time management

What You Need To Know About Bright Shiny Objects

By Asa Beavers

They come in all different shapes and sizes. Some are monumental distractions and time-wasters. Others are opportunities that seem almost too good to pass up. The one thing they have in common is, you and me and other entrepreneurs who constantly have their radar up and attract these things known as Bright Shiny Objects (BSOs).

If you're affected by BSO syndrome here's ways to quickly determine if something is worth your time to explore...


Just this week I had one appear out of nowhere. An acquaintance from several years ago contacted me to ask if I might be interested in submitting a proposal for a project he was involved in. I said I’d like to take a look, so he sent me the RFP – yes, a RFP (Request For Proposal for those of you who haven’t had the privilege of responding to this corporate formality). After receiving the document we spoke on the phone so I could get a few clarifications on exactly what they were looking for. Basically it was a proposal to assist a Board of Directors of a not-for-profit association by facilitating a retreat where they were going to work through a planning process for their upcoming fiscal year. Sounded like a pretty darn good gig, and at the time I shown a great amount of interest to participate.

Stop right there, and queue the dramatic music soundtrack – TA-TA-TA-DAAAAA. As I sat down that night to review all the documentation including their previous year’s plan and preparing to formulate a formal response, my inner voice began questioning whether this project is really in my wheelhouse. I’ve spent the last 9 years working with individual small business owners. And while I have the knowledge and skills to prepare and execute a program for this group of corporate employees who volunteer their time on the Board, I’m now asking myself whether this is where I should be spending my time and effort. There it was, a Bright Shiny Object, and I had to determine whether this was a really good opportunity or a distraction keeping me from focusing on my core business.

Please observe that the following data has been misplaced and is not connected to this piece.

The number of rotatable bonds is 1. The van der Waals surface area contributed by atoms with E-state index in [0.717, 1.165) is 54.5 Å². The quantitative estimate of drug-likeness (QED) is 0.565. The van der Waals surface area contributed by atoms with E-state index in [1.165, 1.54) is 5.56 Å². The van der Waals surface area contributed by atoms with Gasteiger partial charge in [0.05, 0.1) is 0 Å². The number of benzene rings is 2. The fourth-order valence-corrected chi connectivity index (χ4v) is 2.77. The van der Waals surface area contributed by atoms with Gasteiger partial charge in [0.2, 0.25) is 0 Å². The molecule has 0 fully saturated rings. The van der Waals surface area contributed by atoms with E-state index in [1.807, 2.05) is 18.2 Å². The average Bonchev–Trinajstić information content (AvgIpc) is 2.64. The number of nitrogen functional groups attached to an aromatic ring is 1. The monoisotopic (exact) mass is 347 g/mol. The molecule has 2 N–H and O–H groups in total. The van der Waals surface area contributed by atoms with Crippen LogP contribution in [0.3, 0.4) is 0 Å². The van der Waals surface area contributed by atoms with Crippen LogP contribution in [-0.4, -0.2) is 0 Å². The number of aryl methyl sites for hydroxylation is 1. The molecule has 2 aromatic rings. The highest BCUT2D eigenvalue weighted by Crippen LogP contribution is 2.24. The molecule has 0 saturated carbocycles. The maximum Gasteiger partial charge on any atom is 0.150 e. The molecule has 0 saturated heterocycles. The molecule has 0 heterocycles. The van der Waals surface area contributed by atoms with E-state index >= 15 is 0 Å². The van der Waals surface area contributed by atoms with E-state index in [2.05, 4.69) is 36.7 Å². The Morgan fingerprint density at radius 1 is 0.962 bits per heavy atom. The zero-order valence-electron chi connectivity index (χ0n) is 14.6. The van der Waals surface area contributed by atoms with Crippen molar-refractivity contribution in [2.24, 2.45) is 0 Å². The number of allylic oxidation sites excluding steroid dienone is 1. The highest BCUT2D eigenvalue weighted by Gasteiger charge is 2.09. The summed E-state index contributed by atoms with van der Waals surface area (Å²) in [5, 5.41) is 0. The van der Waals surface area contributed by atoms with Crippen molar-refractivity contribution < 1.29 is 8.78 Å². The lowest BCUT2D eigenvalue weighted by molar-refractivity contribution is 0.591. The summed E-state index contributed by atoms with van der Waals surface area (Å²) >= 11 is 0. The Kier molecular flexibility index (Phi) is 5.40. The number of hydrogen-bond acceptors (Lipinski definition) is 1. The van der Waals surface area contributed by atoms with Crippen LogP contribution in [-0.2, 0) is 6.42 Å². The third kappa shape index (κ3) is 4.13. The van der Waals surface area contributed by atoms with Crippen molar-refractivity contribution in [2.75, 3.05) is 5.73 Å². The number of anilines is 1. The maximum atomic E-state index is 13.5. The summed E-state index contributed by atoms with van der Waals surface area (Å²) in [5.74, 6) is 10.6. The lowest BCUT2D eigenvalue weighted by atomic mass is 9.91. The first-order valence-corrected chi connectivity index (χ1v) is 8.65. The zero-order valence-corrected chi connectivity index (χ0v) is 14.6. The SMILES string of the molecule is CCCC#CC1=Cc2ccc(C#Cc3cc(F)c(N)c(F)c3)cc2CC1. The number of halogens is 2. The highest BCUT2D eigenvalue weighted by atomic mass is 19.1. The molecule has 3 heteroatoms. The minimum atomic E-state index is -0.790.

Here’s a few questions I asked myself to help me make a determination:

  • Will this opportunity generate profitable revenue? How soon and at what cost?
  • How much time will I need to invest? Will I recoup my investment?
  • Will it increase my business exposure? How much? And with whom?
  • Does it make sense for my business? Why and how?
  • How will I make room for this? What will I have to give up?

The next thing I did was reach out to my business coach. If you don’t have a mentor or a coach or someone you can contact during these times when the BSO is blinding your focus I strongly suggest finding that one person. And I’m sorry for saying this but it usually isn’t going to be your spouse or close friend. They won’t be nearly objective enough to call you out if you’re being drawn into a BSO like a Star Trek tractor beam. You need someone who knows you and your business well enough to break the trance and help you look at the BSO objectively, before you invest a lot of time and money into a “project” not aligned with your current business model.

Several final thoughts on dealing with BSOs:

  • Listen to your inner voice and follow your gut. Your subconscious will lead you down the right path if you let it.
  • Resist the urge to act promptly and delay the decision. It’s funny how time will help create clarity.
  • Seek counsel but choose who that is carefully. It’s easy to find those who will cheer you on, except that’s not what you always need.